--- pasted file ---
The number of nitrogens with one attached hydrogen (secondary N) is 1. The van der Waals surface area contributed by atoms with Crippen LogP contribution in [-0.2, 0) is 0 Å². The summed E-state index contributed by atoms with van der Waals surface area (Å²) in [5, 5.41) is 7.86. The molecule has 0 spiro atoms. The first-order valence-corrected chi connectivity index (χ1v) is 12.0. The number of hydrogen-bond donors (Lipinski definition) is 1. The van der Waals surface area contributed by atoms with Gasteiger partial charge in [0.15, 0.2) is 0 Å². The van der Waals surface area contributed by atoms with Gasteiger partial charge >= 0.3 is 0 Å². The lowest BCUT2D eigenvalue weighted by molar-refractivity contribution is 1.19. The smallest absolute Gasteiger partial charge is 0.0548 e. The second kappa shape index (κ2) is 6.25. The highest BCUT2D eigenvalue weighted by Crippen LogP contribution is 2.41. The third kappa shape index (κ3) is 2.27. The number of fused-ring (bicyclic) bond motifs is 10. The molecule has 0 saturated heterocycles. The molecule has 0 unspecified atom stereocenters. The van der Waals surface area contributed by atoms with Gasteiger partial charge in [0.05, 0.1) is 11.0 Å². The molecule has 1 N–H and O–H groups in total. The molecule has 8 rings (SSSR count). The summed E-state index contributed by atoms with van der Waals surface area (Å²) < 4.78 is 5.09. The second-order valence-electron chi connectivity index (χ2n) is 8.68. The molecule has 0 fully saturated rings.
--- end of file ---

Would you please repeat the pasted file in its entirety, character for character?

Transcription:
The number of nitrogens with one attached hydrogen (secondary N) is 1. The van der Waals surface area contributed by atoms with Crippen LogP contribution in [-0.2, 0) is 0 Å². The summed E-state index contributed by atoms with van der Waals surface area (Å²) in [5, 5.41) is 7.86. The molecule has 0 spiro atoms. The first-order valence-corrected chi connectivity index (χ1v) is 12.0. The number of hydrogen-bond donors (Lipinski definition) is 1. The van der Waals surface area contributed by atoms with Gasteiger partial charge in [0.15, 0.2) is 0 Å². The van der Waals surface area contributed by atoms with Gasteiger partial charge >= 0.3 is 0 Å². The lowest BCUT2D eigenvalue weighted by molar-refractivity contribution is 1.19. The smallest absolute Gasteiger partial charge is 0.0548 e. The second kappa shape index (κ2) is 6.25. The highest BCUT2D eigenvalue weighted by Crippen LogP contribution is 2.41. The third kappa shape index (κ3) is 2.27. The number of fused-ring (bicyclic) bond motifs is 10. The molecule has 0 saturated heterocycles. The molecule has 0 unspecified atom stereocenters. The van der Waals surface area contributed by atoms with Gasteiger partial charge in [0.05, 0.1) is 11.0 Å². The molecule has 1 N–H and O–H groups in total. The molecule has 8 rings (SSSR count). The summed E-state index contributed by atoms with van der Waals surface area (Å²) < 4.78 is 5.09. The second-order valence-electron chi connectivity index (χ2n) is 8.68. The molecule has 0 fully saturated rings.